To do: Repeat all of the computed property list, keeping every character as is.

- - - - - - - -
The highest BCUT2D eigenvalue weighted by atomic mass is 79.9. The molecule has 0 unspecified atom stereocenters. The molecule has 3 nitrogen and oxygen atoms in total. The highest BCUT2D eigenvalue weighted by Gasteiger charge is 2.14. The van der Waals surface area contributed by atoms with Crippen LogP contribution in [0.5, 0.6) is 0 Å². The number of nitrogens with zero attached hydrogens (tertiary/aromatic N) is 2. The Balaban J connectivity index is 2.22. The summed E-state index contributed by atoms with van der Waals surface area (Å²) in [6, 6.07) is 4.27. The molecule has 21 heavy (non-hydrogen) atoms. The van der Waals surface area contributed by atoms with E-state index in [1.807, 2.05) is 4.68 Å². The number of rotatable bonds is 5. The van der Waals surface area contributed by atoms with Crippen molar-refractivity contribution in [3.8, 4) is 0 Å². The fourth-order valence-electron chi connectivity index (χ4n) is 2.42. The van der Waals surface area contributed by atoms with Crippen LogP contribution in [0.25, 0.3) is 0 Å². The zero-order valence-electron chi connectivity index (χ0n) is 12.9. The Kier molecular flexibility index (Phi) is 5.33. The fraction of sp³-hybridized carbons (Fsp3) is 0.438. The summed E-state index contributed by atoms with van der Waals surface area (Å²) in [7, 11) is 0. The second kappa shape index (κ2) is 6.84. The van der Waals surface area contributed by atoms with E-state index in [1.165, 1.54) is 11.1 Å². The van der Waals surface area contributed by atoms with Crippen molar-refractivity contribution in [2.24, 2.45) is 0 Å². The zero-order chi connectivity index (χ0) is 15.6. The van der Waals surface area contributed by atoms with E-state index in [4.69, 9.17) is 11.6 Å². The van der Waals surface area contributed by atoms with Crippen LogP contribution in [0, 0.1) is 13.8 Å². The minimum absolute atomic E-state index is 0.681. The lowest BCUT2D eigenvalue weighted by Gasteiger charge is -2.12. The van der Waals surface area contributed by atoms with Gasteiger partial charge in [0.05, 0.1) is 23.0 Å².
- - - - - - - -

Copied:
The highest BCUT2D eigenvalue weighted by atomic mass is 79.9. The molecule has 0 unspecified atom stereocenters. The molecule has 3 nitrogen and oxygen atoms in total. The highest BCUT2D eigenvalue weighted by Gasteiger charge is 2.14. The van der Waals surface area contributed by atoms with Crippen LogP contribution in [0.5, 0.6) is 0 Å². The number of nitrogens with zero attached hydrogens (tertiary/aromatic N) is 2. The Balaban J connectivity index is 2.22. The summed E-state index contributed by atoms with van der Waals surface area (Å²) in [6, 6.07) is 4.27. The molecule has 21 heavy (non-hydrogen) atoms. The van der Waals surface area contributed by atoms with E-state index in [1.807, 2.05) is 4.68 Å². The number of rotatable bonds is 5. The van der Waals surface area contributed by atoms with Crippen molar-refractivity contribution in [3.8, 4) is 0 Å². The fourth-order valence-electron chi connectivity index (χ4n) is 2.42. The van der Waals surface area contributed by atoms with Crippen LogP contribution in [0.25, 0.3) is 0 Å². The zero-order valence-electron chi connectivity index (χ0n) is 12.9. The Kier molecular flexibility index (Phi) is 5.33. The fraction of sp³-hybridized carbons (Fsp3) is 0.438. The summed E-state index contributed by atoms with van der Waals surface area (Å²) in [7, 11) is 0. The second kappa shape index (κ2) is 6.84. The van der Waals surface area contributed by atoms with E-state index in [1.165, 1.54) is 11.1 Å². The van der Waals surface area contributed by atoms with Crippen molar-refractivity contribution in [2.24, 2.45) is 0 Å². The zero-order chi connectivity index (χ0) is 15.6. The van der Waals surface area contributed by atoms with E-state index in [4.69, 9.17) is 11.6 Å². The van der Waals surface area contributed by atoms with Crippen LogP contribution in [0, 0.1) is 13.8 Å². The minimum absolute atomic E-state index is 0.681. The lowest BCUT2D eigenvalue weighted by Gasteiger charge is -2.12. The van der Waals surface area contributed by atoms with Gasteiger partial charge in [0.05, 0.1) is 23.0 Å².